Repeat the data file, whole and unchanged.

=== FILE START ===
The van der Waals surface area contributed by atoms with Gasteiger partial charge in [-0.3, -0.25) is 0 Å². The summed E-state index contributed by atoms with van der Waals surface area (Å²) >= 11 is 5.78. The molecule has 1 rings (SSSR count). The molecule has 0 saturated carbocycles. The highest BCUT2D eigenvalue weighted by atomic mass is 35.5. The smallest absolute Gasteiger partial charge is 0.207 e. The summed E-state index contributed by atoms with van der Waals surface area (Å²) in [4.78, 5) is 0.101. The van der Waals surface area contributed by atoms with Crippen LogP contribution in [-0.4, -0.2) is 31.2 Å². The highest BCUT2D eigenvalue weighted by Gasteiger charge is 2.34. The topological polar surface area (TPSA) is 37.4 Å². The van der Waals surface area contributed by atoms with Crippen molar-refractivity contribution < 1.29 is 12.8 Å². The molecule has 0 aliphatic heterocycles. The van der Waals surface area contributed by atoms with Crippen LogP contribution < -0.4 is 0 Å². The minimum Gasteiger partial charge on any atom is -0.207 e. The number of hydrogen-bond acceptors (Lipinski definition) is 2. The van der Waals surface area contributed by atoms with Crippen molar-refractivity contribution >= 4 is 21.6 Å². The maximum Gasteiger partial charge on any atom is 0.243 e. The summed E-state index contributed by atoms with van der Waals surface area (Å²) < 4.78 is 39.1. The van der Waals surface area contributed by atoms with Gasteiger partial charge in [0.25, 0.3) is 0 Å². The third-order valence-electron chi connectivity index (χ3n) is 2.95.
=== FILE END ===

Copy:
The van der Waals surface area contributed by atoms with Gasteiger partial charge in [-0.3, -0.25) is 0 Å². The summed E-state index contributed by atoms with van der Waals surface area (Å²) >= 11 is 5.78. The molecule has 1 rings (SSSR count). The molecule has 0 saturated carbocycles. The highest BCUT2D eigenvalue weighted by atomic mass is 35.5. The smallest absolute Gasteiger partial charge is 0.207 e. The summed E-state index contributed by atoms with van der Waals surface area (Å²) in [4.78, 5) is 0.101. The van der Waals surface area contributed by atoms with Crippen LogP contribution in [-0.4, -0.2) is 31.2 Å². The highest BCUT2D eigenvalue weighted by Gasteiger charge is 2.34. The topological polar surface area (TPSA) is 37.4 Å². The van der Waals surface area contributed by atoms with Crippen molar-refractivity contribution < 1.29 is 12.8 Å². The molecule has 0 aliphatic heterocycles. The van der Waals surface area contributed by atoms with Crippen LogP contribution < -0.4 is 0 Å². The minimum Gasteiger partial charge on any atom is -0.207 e. The number of hydrogen-bond acceptors (Lipinski definition) is 2. The van der Waals surface area contributed by atoms with Crippen molar-refractivity contribution >= 4 is 21.6 Å². The maximum Gasteiger partial charge on any atom is 0.243 e. The summed E-state index contributed by atoms with van der Waals surface area (Å²) < 4.78 is 39.1. The van der Waals surface area contributed by atoms with Gasteiger partial charge in [0.25, 0.3) is 0 Å². The third-order valence-electron chi connectivity index (χ3n) is 2.95.